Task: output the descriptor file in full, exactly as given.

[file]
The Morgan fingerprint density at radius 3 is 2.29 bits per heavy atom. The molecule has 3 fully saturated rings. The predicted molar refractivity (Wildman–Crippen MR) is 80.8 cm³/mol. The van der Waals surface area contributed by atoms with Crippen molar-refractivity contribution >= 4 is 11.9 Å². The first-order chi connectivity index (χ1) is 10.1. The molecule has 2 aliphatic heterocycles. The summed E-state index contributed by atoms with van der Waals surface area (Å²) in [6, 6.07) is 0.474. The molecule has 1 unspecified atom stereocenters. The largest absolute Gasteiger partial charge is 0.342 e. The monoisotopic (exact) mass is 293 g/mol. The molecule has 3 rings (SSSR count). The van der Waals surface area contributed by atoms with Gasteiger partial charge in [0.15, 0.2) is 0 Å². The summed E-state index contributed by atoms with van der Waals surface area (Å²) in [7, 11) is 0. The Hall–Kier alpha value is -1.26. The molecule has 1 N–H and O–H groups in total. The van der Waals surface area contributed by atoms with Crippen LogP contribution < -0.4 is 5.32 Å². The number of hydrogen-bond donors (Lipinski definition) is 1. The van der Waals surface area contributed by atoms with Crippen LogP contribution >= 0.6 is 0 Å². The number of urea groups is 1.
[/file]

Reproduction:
The Morgan fingerprint density at radius 3 is 2.29 bits per heavy atom. The molecule has 3 fully saturated rings. The predicted molar refractivity (Wildman–Crippen MR) is 80.8 cm³/mol. The van der Waals surface area contributed by atoms with Crippen molar-refractivity contribution >= 4 is 11.9 Å². The first-order chi connectivity index (χ1) is 10.1. The molecule has 2 aliphatic heterocycles. The summed E-state index contributed by atoms with van der Waals surface area (Å²) in [6, 6.07) is 0.474. The molecule has 1 unspecified atom stereocenters. The largest absolute Gasteiger partial charge is 0.342 e. The monoisotopic (exact) mass is 293 g/mol. The molecule has 3 rings (SSSR count). The van der Waals surface area contributed by atoms with Gasteiger partial charge in [0.15, 0.2) is 0 Å². The summed E-state index contributed by atoms with van der Waals surface area (Å²) in [7, 11) is 0. The Hall–Kier alpha value is -1.26. The molecule has 1 N–H and O–H groups in total. The van der Waals surface area contributed by atoms with Crippen LogP contribution < -0.4 is 5.32 Å². The number of hydrogen-bond donors (Lipinski definition) is 1. The van der Waals surface area contributed by atoms with Crippen LogP contribution >= 0.6 is 0 Å². The number of urea groups is 1.